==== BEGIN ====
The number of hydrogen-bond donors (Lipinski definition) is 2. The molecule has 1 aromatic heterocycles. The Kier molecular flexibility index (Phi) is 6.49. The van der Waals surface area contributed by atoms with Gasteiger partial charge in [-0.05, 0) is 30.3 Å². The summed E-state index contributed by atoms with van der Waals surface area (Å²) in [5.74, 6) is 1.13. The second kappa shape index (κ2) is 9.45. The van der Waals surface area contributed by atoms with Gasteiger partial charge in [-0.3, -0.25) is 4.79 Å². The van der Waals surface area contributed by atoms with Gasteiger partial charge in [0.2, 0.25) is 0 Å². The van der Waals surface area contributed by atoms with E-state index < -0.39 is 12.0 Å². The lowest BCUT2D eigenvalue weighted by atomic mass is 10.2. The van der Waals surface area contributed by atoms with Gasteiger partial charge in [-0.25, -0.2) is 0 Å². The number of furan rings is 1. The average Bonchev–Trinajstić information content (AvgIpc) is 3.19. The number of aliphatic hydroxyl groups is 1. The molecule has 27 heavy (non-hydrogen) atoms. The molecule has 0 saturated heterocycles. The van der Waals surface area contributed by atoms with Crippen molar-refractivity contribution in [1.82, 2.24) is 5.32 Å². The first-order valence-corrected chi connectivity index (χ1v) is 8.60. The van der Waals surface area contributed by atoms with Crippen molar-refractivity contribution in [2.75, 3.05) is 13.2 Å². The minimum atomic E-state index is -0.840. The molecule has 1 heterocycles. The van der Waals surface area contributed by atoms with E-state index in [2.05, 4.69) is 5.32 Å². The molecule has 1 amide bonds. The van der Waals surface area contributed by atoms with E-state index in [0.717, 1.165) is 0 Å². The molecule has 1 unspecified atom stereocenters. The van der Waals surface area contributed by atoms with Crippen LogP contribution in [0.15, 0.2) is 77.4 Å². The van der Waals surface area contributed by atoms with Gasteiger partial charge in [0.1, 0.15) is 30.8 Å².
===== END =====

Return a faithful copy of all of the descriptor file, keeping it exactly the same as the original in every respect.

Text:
The number of hydrogen-bond donors (Lipinski definition) is 2. The molecule has 1 aromatic heterocycles. The Kier molecular flexibility index (Phi) is 6.49. The van der Waals surface area contributed by atoms with Gasteiger partial charge in [-0.05, 0) is 30.3 Å². The summed E-state index contributed by atoms with van der Waals surface area (Å²) in [5.74, 6) is 1.13. The second kappa shape index (κ2) is 9.45. The van der Waals surface area contributed by atoms with Gasteiger partial charge in [-0.3, -0.25) is 4.79 Å². The van der Waals surface area contributed by atoms with Gasteiger partial charge in [0.2, 0.25) is 0 Å². The van der Waals surface area contributed by atoms with E-state index < -0.39 is 12.0 Å². The lowest BCUT2D eigenvalue weighted by atomic mass is 10.2. The van der Waals surface area contributed by atoms with Gasteiger partial charge in [-0.25, -0.2) is 0 Å². The number of furan rings is 1. The average Bonchev–Trinajstić information content (AvgIpc) is 3.19. The number of aliphatic hydroxyl groups is 1. The molecule has 27 heavy (non-hydrogen) atoms. The molecule has 0 saturated heterocycles. The van der Waals surface area contributed by atoms with Crippen molar-refractivity contribution in [1.82, 2.24) is 5.32 Å². The first-order valence-corrected chi connectivity index (χ1v) is 8.60. The van der Waals surface area contributed by atoms with Crippen molar-refractivity contribution in [2.75, 3.05) is 13.2 Å². The minimum atomic E-state index is -0.840. The molecule has 1 heterocycles. The van der Waals surface area contributed by atoms with E-state index in [2.05, 4.69) is 5.32 Å². The molecule has 1 amide bonds. The van der Waals surface area contributed by atoms with E-state index in [0.717, 1.165) is 0 Å². The molecule has 1 unspecified atom stereocenters. The van der Waals surface area contributed by atoms with Crippen LogP contribution in [0.15, 0.2) is 77.4 Å². The van der Waals surface area contributed by atoms with Gasteiger partial charge in [0.1, 0.15) is 30.8 Å².